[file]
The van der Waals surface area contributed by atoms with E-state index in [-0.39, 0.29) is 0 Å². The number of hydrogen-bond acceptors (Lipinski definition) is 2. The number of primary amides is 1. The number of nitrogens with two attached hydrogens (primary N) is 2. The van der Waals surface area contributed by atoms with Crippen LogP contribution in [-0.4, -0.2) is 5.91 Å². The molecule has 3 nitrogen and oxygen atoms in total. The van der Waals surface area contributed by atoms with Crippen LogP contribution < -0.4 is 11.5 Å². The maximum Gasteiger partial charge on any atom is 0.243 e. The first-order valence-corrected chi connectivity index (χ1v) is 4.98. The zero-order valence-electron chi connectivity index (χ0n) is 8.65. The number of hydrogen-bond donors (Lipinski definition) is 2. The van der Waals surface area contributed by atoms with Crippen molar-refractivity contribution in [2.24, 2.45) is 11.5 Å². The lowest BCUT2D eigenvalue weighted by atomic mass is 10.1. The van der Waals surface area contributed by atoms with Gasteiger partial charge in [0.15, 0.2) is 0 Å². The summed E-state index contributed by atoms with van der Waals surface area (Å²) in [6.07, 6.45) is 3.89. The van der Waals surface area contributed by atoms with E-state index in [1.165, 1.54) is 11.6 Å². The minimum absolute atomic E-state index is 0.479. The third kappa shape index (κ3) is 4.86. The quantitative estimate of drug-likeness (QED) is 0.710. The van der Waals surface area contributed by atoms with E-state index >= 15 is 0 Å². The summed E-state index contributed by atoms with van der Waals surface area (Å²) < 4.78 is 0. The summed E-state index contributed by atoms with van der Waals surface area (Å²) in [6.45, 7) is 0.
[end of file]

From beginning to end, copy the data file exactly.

The van der Waals surface area contributed by atoms with E-state index in [-0.39, 0.29) is 0 Å². The number of hydrogen-bond acceptors (Lipinski definition) is 2. The number of primary amides is 1. The number of nitrogens with two attached hydrogens (primary N) is 2. The van der Waals surface area contributed by atoms with Crippen LogP contribution in [-0.4, -0.2) is 5.91 Å². The molecule has 3 nitrogen and oxygen atoms in total. The van der Waals surface area contributed by atoms with Crippen LogP contribution < -0.4 is 11.5 Å². The maximum Gasteiger partial charge on any atom is 0.243 e. The first-order valence-corrected chi connectivity index (χ1v) is 4.98. The zero-order valence-electron chi connectivity index (χ0n) is 8.65. The number of hydrogen-bond donors (Lipinski definition) is 2. The van der Waals surface area contributed by atoms with Crippen molar-refractivity contribution in [2.24, 2.45) is 11.5 Å². The lowest BCUT2D eigenvalue weighted by atomic mass is 10.1. The van der Waals surface area contributed by atoms with Gasteiger partial charge in [0.15, 0.2) is 0 Å². The summed E-state index contributed by atoms with van der Waals surface area (Å²) in [6.07, 6.45) is 3.89. The van der Waals surface area contributed by atoms with E-state index in [1.165, 1.54) is 11.6 Å². The minimum absolute atomic E-state index is 0.479. The third kappa shape index (κ3) is 4.86. The quantitative estimate of drug-likeness (QED) is 0.710. The van der Waals surface area contributed by atoms with E-state index >= 15 is 0 Å². The summed E-state index contributed by atoms with van der Waals surface area (Å²) < 4.78 is 0. The summed E-state index contributed by atoms with van der Waals surface area (Å²) in [6.45, 7) is 0.